Environmental Enteropathy and Fibroblast Growth Factor 21 are associated with early childhood growth in Bangladesh

Michael B. Arndt | 2016

Advisor: Judd L. Walson

Research Area(s): Clinical Epidemiology, Epidemiologic Methods, Global Health, Maternal & Child Health, Social Determinants of Health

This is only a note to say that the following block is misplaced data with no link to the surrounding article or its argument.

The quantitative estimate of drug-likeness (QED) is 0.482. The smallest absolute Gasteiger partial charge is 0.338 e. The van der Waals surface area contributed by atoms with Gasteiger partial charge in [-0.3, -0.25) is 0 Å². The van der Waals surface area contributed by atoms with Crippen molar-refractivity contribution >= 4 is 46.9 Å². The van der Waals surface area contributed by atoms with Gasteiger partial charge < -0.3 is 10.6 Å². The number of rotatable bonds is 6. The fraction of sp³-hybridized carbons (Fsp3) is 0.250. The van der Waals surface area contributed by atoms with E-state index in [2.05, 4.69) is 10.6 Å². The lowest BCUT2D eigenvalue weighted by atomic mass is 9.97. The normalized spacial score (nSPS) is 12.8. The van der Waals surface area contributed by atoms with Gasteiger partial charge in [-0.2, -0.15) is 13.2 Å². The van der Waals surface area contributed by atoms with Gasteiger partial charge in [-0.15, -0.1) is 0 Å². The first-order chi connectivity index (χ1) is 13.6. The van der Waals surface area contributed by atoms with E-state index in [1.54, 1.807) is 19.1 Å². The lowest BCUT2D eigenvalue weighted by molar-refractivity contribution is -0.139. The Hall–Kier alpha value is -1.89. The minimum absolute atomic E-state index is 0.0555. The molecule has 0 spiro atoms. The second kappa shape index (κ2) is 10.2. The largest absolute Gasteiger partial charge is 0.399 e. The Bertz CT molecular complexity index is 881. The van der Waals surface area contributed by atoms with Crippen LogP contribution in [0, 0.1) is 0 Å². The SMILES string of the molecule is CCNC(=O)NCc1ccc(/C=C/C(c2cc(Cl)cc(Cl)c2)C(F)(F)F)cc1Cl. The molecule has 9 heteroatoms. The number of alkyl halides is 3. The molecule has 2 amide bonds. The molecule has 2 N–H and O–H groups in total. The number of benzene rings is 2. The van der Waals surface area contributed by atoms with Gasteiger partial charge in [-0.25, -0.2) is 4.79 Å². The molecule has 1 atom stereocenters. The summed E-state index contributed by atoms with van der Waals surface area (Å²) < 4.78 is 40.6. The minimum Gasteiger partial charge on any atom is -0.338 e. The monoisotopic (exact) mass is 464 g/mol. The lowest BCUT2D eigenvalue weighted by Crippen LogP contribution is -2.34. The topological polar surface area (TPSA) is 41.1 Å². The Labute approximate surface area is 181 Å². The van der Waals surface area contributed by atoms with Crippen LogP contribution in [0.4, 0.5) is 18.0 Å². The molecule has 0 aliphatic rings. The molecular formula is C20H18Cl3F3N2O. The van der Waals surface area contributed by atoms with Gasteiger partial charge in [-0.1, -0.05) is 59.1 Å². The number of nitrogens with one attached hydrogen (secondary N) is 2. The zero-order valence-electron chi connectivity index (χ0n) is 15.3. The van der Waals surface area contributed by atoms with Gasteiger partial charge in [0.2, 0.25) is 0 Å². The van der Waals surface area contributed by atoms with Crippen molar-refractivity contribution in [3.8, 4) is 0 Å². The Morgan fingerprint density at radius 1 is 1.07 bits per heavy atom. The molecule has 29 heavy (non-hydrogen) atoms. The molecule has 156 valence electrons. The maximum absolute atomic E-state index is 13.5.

Chronic undernutrition, marked by stunting (low height for age), is associated with increased child morbidity and mortality worldwide. Current intervention strategies are often ineffective at preventing or reversing stunting; while some children grow in response to nutrition programs, many do not. This dissertation aims to improve understanding of two major challenges in the prevention and treatment of chronic undernutrition in previously accrued cohorts of young Bangladeshi children. CHAPTER 1: Environmental enteropathy (EE), a subclinical intestinal disorder characterized by mucosal inflammation, reduced barrier integrity, and malabsorption, appears to be associated with increased risk of stunting in children in low and middle income countries. Fecal biomarkers indicative of EE [neopterin (NEO), myeloperoxidase (MPO), and alpha-1-antitrypsin (AAT)] have previously been negatively associated with 6-month linear growth. Associations between fecal markers (NEO, MPO and AAT) and short-term linear growth were examined in a birth cohort of 246 children in Bangladesh. Marker concentrations were categorized in stool samples based on their distribution (<1st quartile, IQR, >3rd quartile), and a 10-point composite EE score was calculated. Piecewise linear mixed-effects models were used to examine the association between markers measured quarterly (in months 3-21, 3-9, and 12-21) and 3-month change in length for age z-score (ΔLAZ). Children with high MPO levels at quarterly time points lost significantly more LAZ per 3-month period during the second year of life than those with low MPO (ΔLAZ= -0.100; 95% CI: -0.167, -0.032). AAT and NEO were not associated with subsequent growth, however composite EE score was negatively associated with subsequent 3-month growth. In this birth cohort of children from an urban setting in Bangladesh, elevated MPO levels, but not NEO or AAT levels, were associated with decreases in short-term linear growth during the second year of life, supporting previous data suggesting the relevance of MPO as a marker of EE. CHAPTER 2: Undernutrition as manifest by poor child growth is prevalent in resource limited countries and is associated with child morbidity and mortality. Current nutritional intervention strategies are often insufficient to improve child growth; some children respond while others do not. There is an unmet need to identify children who are likely to respond to supplemental nutrition as well as those in need of additional interventions beyond nutritional rehabilitation. Fibroblast growth factor 21 (FGF21) is an endocrine signal of protein restriction that regulates metabolism and growth during periods of reduced protein intake. This study sought to determine the association between plasma FGF21 levels and growth in children receiving nutritional supplementation. 120 underweight children aged 6–13 months were enrolled from an urban slum in Dhaka, Bangladesh. Children received 300 kcal feeding supplements daily for five months and were followed for seven additional months. FGF21 was measured in stored plasma at enrolment and month five. Linear mixed-effects models were used to examine the association between baseline FGF21 and age-standardized length-for-age Z score (LAZ), weight-for-age Z score (WAZ), and head circumference-for-age Z score (ZHC) during and after nutritional supplementation. At enrolment, the median FGF21 concentration was 241.4 pg/ml (interquartile-range: 111.7, 451.3), and 9 (7.5%) of children had high FGF21. High baseline FGF21 levels were associated with increases in WAZ (0.10 per month, 95%CI: 0.03, 0.16) and ZHC (0.05 per month, 95%CI: 0.01, 0.09) during nutritional supplementation, while low FGF21 levels were associated with decreases in LAZ (-0.09 per month, 95%CI: -0.10, -0.07) and ZHC (-0.04 per month, 95%CI: -0.06, -0.03). Following supplementation, children with low FGF21 continued to experience decreases in LAZ, ZHC, and WAZ. On average, WAZ, LAZ and ZHC did not change during the post-supplementation period among those with high baseline FGF21. FGF21 may be a useful tool to both identify undernourished children likely to benefit from nutritional supplementation and to identify children in whom additional interventions may be necessary to improve growth.